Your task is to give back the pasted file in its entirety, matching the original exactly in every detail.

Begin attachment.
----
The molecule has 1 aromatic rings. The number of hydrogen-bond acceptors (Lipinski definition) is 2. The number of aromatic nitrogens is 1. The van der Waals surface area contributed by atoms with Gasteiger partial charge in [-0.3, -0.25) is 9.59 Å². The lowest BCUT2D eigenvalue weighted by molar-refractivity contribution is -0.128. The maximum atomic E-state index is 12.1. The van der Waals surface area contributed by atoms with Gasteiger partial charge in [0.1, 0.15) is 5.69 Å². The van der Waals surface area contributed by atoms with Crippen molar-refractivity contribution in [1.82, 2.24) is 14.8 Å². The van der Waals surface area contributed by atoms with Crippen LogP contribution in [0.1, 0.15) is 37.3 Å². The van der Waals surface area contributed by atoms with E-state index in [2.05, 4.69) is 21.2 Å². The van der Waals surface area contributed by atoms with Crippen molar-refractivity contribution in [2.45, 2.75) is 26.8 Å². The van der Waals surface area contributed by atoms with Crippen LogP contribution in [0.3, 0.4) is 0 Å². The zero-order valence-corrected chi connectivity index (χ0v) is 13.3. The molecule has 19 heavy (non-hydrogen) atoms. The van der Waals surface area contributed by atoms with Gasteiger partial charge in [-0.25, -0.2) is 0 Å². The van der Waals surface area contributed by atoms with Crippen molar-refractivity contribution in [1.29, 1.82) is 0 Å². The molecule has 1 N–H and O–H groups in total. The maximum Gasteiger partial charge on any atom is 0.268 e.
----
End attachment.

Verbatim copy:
The molecule has 1 aromatic rings. The number of hydrogen-bond acceptors (Lipinski definition) is 2. The number of aromatic nitrogens is 1. The van der Waals surface area contributed by atoms with Gasteiger partial charge in [-0.3, -0.25) is 9.59 Å². The lowest BCUT2D eigenvalue weighted by molar-refractivity contribution is -0.128. The maximum atomic E-state index is 12.1. The van der Waals surface area contributed by atoms with Gasteiger partial charge in [0.1, 0.15) is 5.69 Å². The van der Waals surface area contributed by atoms with Crippen molar-refractivity contribution in [1.82, 2.24) is 14.8 Å². The van der Waals surface area contributed by atoms with Crippen LogP contribution in [0.1, 0.15) is 37.3 Å². The van der Waals surface area contributed by atoms with E-state index in [2.05, 4.69) is 21.2 Å². The van der Waals surface area contributed by atoms with Crippen molar-refractivity contribution in [2.45, 2.75) is 26.8 Å². The van der Waals surface area contributed by atoms with Crippen LogP contribution in [0.3, 0.4) is 0 Å². The zero-order valence-corrected chi connectivity index (χ0v) is 13.3. The molecule has 19 heavy (non-hydrogen) atoms. The van der Waals surface area contributed by atoms with Gasteiger partial charge in [-0.25, -0.2) is 0 Å². The van der Waals surface area contributed by atoms with Crippen molar-refractivity contribution in [1.29, 1.82) is 0 Å². The molecule has 1 N–H and O–H groups in total. The maximum Gasteiger partial charge on any atom is 0.268 e.